Scientific Name: Ara ararauna.
Blue and gold macaws are found in the swamps and forests of South America. Their diet includes nuts, seeds, and fruits. In the wild, macaws help promote forest growth by dropping seeds as they eat, thus spreading seeds throughout the forest.
Blue and gold macaws typically live 50 – 60 years in captivity, and can reach 33 inches long. These macaws mate for life, and are usually seen in pairs, family groups, or flocks of up to 25 birds. They commonly roost in trees. Pairs nest in high cavities in dead palm trees. The female lays 2 eggs, which she incubates for 24 – 26 days. The young are altricial, and rely on their parents to feed them and keep them warm until they grow in feathers and learn to fend for themselves. The young fledge, or leave the nest, approximately 13 weeks after hatching. Juveniles may stay with the adults for up to one year.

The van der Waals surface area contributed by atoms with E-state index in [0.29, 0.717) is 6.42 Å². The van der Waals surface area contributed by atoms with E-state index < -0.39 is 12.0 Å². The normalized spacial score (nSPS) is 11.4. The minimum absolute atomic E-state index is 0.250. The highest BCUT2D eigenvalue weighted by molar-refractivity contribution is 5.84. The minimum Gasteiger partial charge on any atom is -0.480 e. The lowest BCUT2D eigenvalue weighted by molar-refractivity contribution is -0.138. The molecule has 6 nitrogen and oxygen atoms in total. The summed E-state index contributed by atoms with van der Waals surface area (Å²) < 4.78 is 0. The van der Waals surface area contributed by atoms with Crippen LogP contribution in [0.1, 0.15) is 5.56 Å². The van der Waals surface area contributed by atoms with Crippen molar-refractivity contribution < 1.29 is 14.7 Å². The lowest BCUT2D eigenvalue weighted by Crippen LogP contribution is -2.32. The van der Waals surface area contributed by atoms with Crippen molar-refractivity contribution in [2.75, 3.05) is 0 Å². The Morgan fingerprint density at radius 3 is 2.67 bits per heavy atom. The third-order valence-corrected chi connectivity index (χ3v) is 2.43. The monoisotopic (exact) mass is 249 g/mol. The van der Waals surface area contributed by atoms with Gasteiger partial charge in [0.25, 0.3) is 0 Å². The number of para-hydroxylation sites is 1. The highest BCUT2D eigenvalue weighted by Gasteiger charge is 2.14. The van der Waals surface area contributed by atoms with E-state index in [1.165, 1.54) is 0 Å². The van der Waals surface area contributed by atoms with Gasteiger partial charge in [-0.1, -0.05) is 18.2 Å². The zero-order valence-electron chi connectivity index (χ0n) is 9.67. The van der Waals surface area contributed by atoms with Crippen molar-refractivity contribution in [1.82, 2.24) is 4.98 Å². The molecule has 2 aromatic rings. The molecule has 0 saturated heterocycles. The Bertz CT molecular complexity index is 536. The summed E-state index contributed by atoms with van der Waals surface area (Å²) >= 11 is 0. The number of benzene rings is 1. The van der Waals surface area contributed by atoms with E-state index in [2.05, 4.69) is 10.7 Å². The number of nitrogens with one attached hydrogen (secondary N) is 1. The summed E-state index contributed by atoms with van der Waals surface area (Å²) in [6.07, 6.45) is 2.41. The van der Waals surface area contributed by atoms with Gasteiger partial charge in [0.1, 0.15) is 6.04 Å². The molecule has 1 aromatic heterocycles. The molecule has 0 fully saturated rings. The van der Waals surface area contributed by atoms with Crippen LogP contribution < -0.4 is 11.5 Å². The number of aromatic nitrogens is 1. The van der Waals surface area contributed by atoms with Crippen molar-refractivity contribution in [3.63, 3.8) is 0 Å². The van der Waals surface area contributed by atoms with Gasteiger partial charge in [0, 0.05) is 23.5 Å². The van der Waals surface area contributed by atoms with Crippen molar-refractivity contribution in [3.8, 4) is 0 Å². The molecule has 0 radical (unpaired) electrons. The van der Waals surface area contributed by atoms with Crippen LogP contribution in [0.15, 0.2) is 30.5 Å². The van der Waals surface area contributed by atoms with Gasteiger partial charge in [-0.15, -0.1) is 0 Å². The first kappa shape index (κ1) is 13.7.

Not much is known about macaws in the wild. They are very bright, beautiful, and intelligent birds. They make great pets as long as the owner is well educated about the macaw’s diet, spacial requirements and social needs.
SciWorks is home to Blue and Gold Macaw named Huey who was donated in 1987.